Following the above yet one more deviation takes place. The influence of the attribution of abstract forms in the construction of form become evident. Meaningful symbols assume their place in the paintings. Nights form the background of several paintings which followed. Depth of nights which seem eternal, lengthening shadows, big trees with sporadic flowers on them, ‘Pambin Kavus’ brightened by red fires, villages blessed by Onam and Thiruvathiras, lovers intoxicated by love- all appeared to echo silent sorrow. Most of them remind one our old miniature paintings. Did Padmini see before her the imminent death?

This thought occasionally used to haunt and pain me while Padmini was alive. Several of her paintings created anxiety in my mind. Even the names she gave to these paintings were adding to such forebodings. For instance, she had named one painting ‘Burial Ground’ . This painting is kept at the Madras national Gallery. Black and green are the colours in this painting. Green invokes some mysterious force. Subject of the painting is a lonely girl with jasmine flowers. Another painting is titled ‘Death’ exactly! At the bottom is a dead frozen body, at the upper part is a vulture trying to fly up. This painting with black and red background is the articulation of a very strong concept. Yet another painting is ‘Yakshi’. An appearance over the waves emerging from the blue depths of sky- a horrendous apparition which invokes so much of loath. While carrying her child, Padmini happened to watch the movie based on Malayattoor Ramakrishnan’s novel ‘Yakshi’. This painting was a ready reaction to this experience.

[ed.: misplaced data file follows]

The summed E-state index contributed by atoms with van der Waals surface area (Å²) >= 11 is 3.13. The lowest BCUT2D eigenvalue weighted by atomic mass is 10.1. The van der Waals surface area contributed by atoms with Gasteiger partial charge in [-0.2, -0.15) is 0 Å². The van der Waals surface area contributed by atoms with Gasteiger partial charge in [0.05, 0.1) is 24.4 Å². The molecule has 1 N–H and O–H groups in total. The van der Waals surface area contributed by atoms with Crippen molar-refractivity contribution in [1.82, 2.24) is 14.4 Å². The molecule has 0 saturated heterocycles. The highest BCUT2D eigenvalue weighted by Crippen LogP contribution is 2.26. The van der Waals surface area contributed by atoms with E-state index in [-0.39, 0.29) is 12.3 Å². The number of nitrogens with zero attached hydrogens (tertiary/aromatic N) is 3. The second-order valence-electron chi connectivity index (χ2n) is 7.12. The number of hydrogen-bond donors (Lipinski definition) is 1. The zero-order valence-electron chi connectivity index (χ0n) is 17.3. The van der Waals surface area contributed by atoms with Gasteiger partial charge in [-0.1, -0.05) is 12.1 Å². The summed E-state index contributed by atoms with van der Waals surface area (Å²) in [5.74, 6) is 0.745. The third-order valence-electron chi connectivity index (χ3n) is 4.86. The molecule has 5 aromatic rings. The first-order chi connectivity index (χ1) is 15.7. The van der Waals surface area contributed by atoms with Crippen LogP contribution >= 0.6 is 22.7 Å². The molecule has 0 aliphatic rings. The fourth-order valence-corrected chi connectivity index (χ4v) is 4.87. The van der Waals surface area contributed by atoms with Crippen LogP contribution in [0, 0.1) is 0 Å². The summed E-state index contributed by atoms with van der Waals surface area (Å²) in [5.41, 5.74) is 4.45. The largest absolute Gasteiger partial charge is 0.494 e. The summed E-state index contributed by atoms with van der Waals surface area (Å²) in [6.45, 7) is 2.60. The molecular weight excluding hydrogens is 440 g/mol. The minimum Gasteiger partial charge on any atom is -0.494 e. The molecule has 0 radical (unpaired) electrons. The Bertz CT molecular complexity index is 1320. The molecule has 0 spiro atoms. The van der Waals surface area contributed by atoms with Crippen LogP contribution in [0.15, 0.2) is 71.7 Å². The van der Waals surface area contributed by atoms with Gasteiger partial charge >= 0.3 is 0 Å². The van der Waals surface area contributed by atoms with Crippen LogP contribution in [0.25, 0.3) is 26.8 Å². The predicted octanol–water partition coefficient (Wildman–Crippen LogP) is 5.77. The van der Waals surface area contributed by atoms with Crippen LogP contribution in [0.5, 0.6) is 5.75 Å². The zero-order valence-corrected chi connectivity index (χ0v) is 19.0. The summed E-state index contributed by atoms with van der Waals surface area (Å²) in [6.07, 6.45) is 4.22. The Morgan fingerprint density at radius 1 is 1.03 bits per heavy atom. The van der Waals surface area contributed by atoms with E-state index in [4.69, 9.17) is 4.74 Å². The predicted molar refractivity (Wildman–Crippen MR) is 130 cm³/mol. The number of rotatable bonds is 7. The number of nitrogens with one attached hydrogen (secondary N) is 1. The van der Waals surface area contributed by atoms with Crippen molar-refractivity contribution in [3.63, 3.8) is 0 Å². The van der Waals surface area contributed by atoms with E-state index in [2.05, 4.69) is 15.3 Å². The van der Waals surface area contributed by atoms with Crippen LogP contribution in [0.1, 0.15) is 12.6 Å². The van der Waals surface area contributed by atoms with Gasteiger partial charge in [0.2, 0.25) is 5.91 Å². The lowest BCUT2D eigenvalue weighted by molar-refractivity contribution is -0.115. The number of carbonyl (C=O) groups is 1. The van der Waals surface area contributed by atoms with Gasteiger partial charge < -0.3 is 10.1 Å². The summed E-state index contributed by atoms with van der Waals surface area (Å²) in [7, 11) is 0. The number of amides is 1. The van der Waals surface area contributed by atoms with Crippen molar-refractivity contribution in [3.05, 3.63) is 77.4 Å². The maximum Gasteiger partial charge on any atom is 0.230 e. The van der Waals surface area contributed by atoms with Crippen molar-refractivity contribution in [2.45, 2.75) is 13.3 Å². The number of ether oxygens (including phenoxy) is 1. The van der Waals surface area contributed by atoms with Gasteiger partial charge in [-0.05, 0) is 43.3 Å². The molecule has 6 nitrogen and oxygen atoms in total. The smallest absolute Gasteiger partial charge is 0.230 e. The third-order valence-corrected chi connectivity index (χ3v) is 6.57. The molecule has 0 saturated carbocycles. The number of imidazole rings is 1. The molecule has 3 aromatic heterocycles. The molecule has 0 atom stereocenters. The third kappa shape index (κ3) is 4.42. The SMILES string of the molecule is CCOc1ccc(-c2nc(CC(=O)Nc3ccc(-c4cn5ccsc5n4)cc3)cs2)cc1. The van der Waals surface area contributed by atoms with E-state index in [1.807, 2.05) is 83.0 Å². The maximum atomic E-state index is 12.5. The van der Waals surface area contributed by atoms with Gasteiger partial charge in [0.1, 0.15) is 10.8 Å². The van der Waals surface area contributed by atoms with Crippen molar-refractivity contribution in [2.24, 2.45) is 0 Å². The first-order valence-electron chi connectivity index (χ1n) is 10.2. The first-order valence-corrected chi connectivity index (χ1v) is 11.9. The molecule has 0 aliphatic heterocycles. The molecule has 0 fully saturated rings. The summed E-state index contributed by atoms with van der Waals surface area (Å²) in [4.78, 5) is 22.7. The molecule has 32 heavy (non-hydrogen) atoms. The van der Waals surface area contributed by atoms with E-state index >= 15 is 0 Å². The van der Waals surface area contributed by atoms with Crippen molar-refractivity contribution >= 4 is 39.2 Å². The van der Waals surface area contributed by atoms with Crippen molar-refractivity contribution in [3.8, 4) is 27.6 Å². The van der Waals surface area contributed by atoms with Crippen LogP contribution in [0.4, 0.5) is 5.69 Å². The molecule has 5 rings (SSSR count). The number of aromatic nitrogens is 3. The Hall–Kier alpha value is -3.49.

One of the last painting is ‘Bird’. A bird which is but in her skeletons fly away to the end of its life passing across the horizon. The painting which Padmini created towards the last phase of her life is ‘Girl Flying Kite’. Astonishingly this work is totally different from all her earlier works. Was she marking a new birth? Beginning of a very pleasant day, waves which pound on the shore, sea beach in golden hue…….

As a symbol of Padmini’s everlasting desire to mother a girl child here appears the girl with a kite. Padmini wished to name her child ‘Maya’. But destiny’s designs were different; that child never made the appearance.

In our land where art criticism is still in its infancy, it would be long before Padmini’s works are assessed and categorised. Let me quote the lines of Divakara Menon, her uncle who had the major, critical and powerful role in shaping Padmini’s short life:

"My Padmini, you are in your eternal sleep in your grave located between the shrubs and bushes of bamboo in the southern corner of the Tharavad compound. Sitting here in the portico when this uncle look towards the southern side of the compound, his heart is broken. The last you gave in my hands were some jasmine flowers. I have only two drops of burning tears to present in front of your loving nature. You have done certain things for the world and one day the world will recognize you. That day your spirit will experience in all happiness. This uncle will also take part in that by attaching himself to your spirit."

(This is the memoir by famous painter and Padmini’s husband Mr. K. Damodaran published in ‘Malayala Nadu" special issue on the eve of the first anniversary of Padmini’s demise). 

Translated from Malayalam by E. Madhavan.